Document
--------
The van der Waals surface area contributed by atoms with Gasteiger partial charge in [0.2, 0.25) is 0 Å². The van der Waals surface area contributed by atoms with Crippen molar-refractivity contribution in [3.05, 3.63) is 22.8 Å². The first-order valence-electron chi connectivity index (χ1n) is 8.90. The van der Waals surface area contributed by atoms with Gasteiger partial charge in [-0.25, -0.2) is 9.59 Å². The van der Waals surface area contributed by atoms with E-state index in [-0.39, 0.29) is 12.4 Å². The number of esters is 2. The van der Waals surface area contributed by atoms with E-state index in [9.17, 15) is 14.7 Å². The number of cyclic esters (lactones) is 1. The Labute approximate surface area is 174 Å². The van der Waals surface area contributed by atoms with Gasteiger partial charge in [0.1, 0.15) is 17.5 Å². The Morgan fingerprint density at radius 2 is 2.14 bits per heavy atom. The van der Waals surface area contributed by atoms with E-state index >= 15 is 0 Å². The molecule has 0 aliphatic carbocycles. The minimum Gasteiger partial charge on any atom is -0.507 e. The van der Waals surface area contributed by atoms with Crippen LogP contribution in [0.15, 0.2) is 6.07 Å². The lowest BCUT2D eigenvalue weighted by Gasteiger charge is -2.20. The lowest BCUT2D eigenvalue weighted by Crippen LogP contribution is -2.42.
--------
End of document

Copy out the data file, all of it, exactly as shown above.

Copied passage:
The van der Waals surface area contributed by atoms with Gasteiger partial charge in [0.2, 0.25) is 0 Å². The van der Waals surface area contributed by atoms with Crippen molar-refractivity contribution in [3.05, 3.63) is 22.8 Å². The first-order valence-electron chi connectivity index (χ1n) is 8.90. The van der Waals surface area contributed by atoms with Gasteiger partial charge in [-0.25, -0.2) is 9.59 Å². The van der Waals surface area contributed by atoms with E-state index in [-0.39, 0.29) is 12.4 Å². The number of esters is 2. The van der Waals surface area contributed by atoms with E-state index in [9.17, 15) is 14.7 Å². The number of cyclic esters (lactones) is 1. The Labute approximate surface area is 174 Å². The van der Waals surface area contributed by atoms with Gasteiger partial charge in [0.1, 0.15) is 17.5 Å². The Morgan fingerprint density at radius 2 is 2.14 bits per heavy atom. The van der Waals surface area contributed by atoms with E-state index >= 15 is 0 Å². The molecule has 0 aliphatic carbocycles. The minimum Gasteiger partial charge on any atom is -0.507 e. The van der Waals surface area contributed by atoms with Crippen LogP contribution in [0.15, 0.2) is 6.07 Å². The lowest BCUT2D eigenvalue weighted by Gasteiger charge is -2.20. The lowest BCUT2D eigenvalue weighted by Crippen LogP contribution is -2.42.